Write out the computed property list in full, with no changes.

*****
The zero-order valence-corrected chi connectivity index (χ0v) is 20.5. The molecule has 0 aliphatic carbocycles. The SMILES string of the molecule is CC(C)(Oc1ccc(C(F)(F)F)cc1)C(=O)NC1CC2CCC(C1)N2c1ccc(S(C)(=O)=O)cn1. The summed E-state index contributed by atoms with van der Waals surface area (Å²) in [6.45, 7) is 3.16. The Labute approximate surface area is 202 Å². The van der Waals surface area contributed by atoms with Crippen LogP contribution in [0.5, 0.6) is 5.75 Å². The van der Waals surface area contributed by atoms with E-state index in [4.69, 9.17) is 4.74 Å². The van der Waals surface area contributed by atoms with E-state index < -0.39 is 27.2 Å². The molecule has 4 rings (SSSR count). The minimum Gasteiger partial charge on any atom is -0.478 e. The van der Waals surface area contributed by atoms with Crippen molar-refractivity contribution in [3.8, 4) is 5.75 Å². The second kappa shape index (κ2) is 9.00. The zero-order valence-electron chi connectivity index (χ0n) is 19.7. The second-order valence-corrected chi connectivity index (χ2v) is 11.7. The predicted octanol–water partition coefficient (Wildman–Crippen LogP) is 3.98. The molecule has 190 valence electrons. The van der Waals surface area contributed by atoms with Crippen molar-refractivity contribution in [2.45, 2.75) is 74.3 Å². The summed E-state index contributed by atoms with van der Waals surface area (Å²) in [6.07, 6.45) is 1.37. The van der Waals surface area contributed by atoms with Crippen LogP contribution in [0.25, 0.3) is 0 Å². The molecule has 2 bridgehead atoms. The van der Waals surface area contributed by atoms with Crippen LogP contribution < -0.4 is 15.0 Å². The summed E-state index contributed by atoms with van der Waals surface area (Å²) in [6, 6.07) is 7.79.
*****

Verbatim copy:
The zero-order valence-corrected chi connectivity index (χ0v) is 20.5. The molecule has 0 aliphatic carbocycles. The SMILES string of the molecule is CC(C)(Oc1ccc(C(F)(F)F)cc1)C(=O)NC1CC2CCC(C1)N2c1ccc(S(C)(=O)=O)cn1. The summed E-state index contributed by atoms with van der Waals surface area (Å²) in [6.45, 7) is 3.16. The Labute approximate surface area is 202 Å². The van der Waals surface area contributed by atoms with Crippen LogP contribution in [0.5, 0.6) is 5.75 Å². The van der Waals surface area contributed by atoms with E-state index in [4.69, 9.17) is 4.74 Å². The van der Waals surface area contributed by atoms with E-state index < -0.39 is 27.2 Å². The molecule has 4 rings (SSSR count). The minimum Gasteiger partial charge on any atom is -0.478 e. The van der Waals surface area contributed by atoms with Crippen molar-refractivity contribution in [3.8, 4) is 5.75 Å². The second kappa shape index (κ2) is 9.00. The zero-order valence-electron chi connectivity index (χ0n) is 19.7. The second-order valence-corrected chi connectivity index (χ2v) is 11.7. The predicted octanol–water partition coefficient (Wildman–Crippen LogP) is 3.98. The molecule has 190 valence electrons. The van der Waals surface area contributed by atoms with Crippen molar-refractivity contribution in [2.45, 2.75) is 74.3 Å². The summed E-state index contributed by atoms with van der Waals surface area (Å²) in [6.07, 6.45) is 1.37. The van der Waals surface area contributed by atoms with Crippen LogP contribution in [0.25, 0.3) is 0 Å². The molecule has 2 bridgehead atoms. The van der Waals surface area contributed by atoms with Crippen LogP contribution < -0.4 is 15.0 Å². The summed E-state index contributed by atoms with van der Waals surface area (Å²) in [6, 6.07) is 7.79.